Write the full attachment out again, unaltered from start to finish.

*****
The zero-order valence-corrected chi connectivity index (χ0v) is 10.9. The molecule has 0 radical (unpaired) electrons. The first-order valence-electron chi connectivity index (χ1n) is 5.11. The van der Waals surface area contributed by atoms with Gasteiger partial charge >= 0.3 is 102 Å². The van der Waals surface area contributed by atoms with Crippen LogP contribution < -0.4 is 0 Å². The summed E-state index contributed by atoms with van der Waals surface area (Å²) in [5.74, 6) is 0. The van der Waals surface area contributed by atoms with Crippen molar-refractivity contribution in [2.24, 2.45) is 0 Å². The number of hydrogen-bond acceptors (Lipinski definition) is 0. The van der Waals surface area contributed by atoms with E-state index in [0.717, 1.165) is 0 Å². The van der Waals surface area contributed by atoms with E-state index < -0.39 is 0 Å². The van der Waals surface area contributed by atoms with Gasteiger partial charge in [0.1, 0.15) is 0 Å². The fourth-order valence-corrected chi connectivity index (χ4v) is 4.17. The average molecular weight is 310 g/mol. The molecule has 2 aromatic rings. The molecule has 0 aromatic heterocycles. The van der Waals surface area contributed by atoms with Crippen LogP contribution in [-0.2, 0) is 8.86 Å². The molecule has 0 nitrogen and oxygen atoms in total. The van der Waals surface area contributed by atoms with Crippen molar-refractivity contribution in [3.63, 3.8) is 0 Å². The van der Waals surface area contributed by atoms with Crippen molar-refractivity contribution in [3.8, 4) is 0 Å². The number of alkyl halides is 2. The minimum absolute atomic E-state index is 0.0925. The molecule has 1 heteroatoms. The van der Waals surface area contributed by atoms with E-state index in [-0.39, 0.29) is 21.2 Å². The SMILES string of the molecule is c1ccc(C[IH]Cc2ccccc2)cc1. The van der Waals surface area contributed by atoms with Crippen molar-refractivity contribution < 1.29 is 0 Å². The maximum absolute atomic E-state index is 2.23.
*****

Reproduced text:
The zero-order valence-corrected chi connectivity index (χ0v) is 10.9. The molecule has 0 radical (unpaired) electrons. The first-order valence-electron chi connectivity index (χ1n) is 5.11. The van der Waals surface area contributed by atoms with Gasteiger partial charge >= 0.3 is 102 Å². The van der Waals surface area contributed by atoms with Crippen LogP contribution < -0.4 is 0 Å². The summed E-state index contributed by atoms with van der Waals surface area (Å²) in [5.74, 6) is 0. The van der Waals surface area contributed by atoms with Crippen molar-refractivity contribution in [2.24, 2.45) is 0 Å². The number of hydrogen-bond acceptors (Lipinski definition) is 0. The van der Waals surface area contributed by atoms with E-state index in [0.717, 1.165) is 0 Å². The van der Waals surface area contributed by atoms with E-state index < -0.39 is 0 Å². The van der Waals surface area contributed by atoms with Gasteiger partial charge in [0.1, 0.15) is 0 Å². The fourth-order valence-corrected chi connectivity index (χ4v) is 4.17. The average molecular weight is 310 g/mol. The molecule has 2 aromatic rings. The molecule has 0 aromatic heterocycles. The van der Waals surface area contributed by atoms with Crippen LogP contribution in [-0.2, 0) is 8.86 Å². The molecule has 0 nitrogen and oxygen atoms in total. The van der Waals surface area contributed by atoms with Crippen molar-refractivity contribution in [3.63, 3.8) is 0 Å². The van der Waals surface area contributed by atoms with Crippen molar-refractivity contribution in [3.8, 4) is 0 Å². The number of alkyl halides is 2. The minimum absolute atomic E-state index is 0.0925. The molecule has 1 heteroatoms. The van der Waals surface area contributed by atoms with E-state index in [-0.39, 0.29) is 21.2 Å². The SMILES string of the molecule is c1ccc(C[IH]Cc2ccccc2)cc1. The van der Waals surface area contributed by atoms with Crippen molar-refractivity contribution < 1.29 is 0 Å². The maximum absolute atomic E-state index is 2.23.